Posted: Friday, October 21, 2011 11:53 am
The Daily Astorian published an article on Oct. 7, 2011, relating to a decision by the Port of Astoria to transfer a contract for ship servicing from Anchorage Launch Services to a vessel called the Hickson, owned by the Nisqually Indian Tribe. The article appeared under a headline that read, “The Hickson heist.”
The word “heist” in that headline was rhetorical hyperbole and was meant in a figurative sense. The Daily Astorian is not aware of any evidence that any person or entity named in the article engaged in any criminal activity in connection with the Port’s decision, and The Daily Astorian did not intend to suggest that there is any such evidence.
The article also stated that Port Commissioner Floyd Holcom “contacted the tribe and suggested its members could benefit from the business.” According to Holcom, he did not initiate any contact with the tribe in connection with this matter. Rather, he says, it was Dennis Lucia, general manager of Nisqually Aquatic Technologies, who contacted Holcom about the matter. The Daily Astorian has no information to the contrary.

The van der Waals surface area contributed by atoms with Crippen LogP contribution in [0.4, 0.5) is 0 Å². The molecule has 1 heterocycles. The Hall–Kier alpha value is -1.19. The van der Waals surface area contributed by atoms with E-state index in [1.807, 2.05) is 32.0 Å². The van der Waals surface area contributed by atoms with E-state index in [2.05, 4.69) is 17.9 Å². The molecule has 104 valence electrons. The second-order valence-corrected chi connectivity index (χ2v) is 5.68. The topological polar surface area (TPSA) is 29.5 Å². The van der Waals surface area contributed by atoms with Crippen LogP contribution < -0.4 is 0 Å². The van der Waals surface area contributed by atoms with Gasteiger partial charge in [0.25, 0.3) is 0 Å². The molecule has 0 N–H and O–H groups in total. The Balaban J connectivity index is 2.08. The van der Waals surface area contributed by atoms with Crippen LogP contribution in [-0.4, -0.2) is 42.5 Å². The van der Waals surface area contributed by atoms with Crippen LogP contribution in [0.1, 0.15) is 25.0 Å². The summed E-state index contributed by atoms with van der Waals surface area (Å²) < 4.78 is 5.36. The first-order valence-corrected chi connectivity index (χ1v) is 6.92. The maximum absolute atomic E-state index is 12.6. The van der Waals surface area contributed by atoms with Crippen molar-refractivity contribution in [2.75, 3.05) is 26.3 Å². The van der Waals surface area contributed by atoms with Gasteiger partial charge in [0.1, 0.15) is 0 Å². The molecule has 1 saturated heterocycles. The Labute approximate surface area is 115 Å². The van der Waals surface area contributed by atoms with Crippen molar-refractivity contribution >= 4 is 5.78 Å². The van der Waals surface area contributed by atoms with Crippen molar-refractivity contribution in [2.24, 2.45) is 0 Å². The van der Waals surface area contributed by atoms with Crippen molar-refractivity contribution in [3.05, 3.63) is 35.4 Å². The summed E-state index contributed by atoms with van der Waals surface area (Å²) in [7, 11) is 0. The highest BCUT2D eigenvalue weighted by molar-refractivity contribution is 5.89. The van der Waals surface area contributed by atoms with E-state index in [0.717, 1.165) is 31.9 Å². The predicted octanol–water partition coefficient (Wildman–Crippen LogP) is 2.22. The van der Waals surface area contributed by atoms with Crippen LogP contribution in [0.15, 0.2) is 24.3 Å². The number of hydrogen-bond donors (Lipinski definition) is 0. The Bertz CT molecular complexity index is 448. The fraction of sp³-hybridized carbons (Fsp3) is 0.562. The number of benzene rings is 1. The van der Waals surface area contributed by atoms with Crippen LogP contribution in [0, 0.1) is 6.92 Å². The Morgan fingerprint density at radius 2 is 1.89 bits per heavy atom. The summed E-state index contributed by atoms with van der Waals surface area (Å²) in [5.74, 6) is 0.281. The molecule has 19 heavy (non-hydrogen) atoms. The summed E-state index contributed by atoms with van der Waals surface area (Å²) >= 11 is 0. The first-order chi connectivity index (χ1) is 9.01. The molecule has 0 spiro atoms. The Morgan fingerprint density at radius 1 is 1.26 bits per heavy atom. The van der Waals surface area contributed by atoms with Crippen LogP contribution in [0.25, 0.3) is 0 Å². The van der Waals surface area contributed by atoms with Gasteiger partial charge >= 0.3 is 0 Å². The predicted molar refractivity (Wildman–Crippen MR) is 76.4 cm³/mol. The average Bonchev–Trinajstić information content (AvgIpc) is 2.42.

Finally, the article quoted an email from Lucia to Port Director Jack Crider, in which Lucia stated that “Floyd advised me that the Hickson might be put to use for line handling.” Holcom denies that he made any such statement to Lucia. According to Holcom, he told Lucia that he did not know anything about line handling and that Lucia should call Crider.
The Daily Astorian regrets publication of the errors.
(Update)Holcom;"There Was No Heist"
The Daily Astorian
For two decades, in fair weather or foul, tiny vessels operated by Anchorage Launch Services chugged out from their Astoria waterfront moorings to service the giant ships that sail across the Columbia River bar and seek refuge on the south bank.
A phone call changed everything.
It came from the Port of Astoria. And it had the effect of a pink slip: Anchorage’s line-handling services were no longer required
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